President Obama and the liberals in Congress are all of this ilk, and they got spanked in Massachusetts, not only by Republican and conservative voters, but by the fabled “Reagan Democrats:” independents and lightly left-leaning Democrat voters who are live-and-let-live on social issues, and tolerant of reasonable taxation for effective programs run by an accountable government, but firm on national defense and prudent fiscally. These voters have been betrayed by Obama and congressional Democrats who have been on a spending orgy domestically, and an “apologize for America” tour abroad. Americans – Republicans, Independents, Libertarians and Democrats alike – have seen themselves and their country mocked, belittled and mistreated by their elected officials. And they are fed up.

Obama is the worst of the bunch. And in a “bunch” that includes Nancy Pelosi, Harry Reid and Barney Frank, that is saying something. The standard line is that Obama ran as a “centrist,” and a “populist.” He is neither, and I for one am bored with this tired trope. Those who say it must not have listened to a thing he said or read anything about those from whom he took his inspiration. His condescending remarks about pick-up trucks just two days before the Massachusetts election are right up there with his “bitter clingers” crack during the presidential campaign, or his “acting stupidly” slur about Cambridge police officers. And these are not just “slips,” “gaffes” or “tin-eared;” they are true reflections of Obama’s ingrained liberal elitism and his utter disdain for the American working class. But then, Obama doesn’t have much good to say about upper-class Americans, either.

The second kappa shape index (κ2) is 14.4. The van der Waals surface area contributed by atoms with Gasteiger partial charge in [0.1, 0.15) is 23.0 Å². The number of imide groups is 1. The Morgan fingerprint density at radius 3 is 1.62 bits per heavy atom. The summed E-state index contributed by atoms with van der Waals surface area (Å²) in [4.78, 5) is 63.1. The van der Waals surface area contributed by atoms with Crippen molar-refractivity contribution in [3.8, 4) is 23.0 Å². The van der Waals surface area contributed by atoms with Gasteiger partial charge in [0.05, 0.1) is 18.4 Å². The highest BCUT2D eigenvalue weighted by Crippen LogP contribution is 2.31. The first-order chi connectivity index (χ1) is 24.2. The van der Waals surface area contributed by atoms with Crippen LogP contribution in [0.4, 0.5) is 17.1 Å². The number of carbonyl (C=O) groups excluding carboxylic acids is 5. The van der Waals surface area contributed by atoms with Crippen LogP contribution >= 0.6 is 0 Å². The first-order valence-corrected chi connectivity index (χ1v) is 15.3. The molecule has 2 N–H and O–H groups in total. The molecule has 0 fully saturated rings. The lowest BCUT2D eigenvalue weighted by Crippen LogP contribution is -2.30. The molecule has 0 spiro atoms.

Reagan inspired all Americans to see their commonality with each other. Obama prefers to divide and conquer, and his shtick is to mock some other group while he is talking to you. This rhetorical sleight-of-hand is a classic political con game: While he fans your ire about confiscating bonuses from undeserving “Wall Street tycoons” and “fat cat bankers,” he and his cronies are busy stealing from you.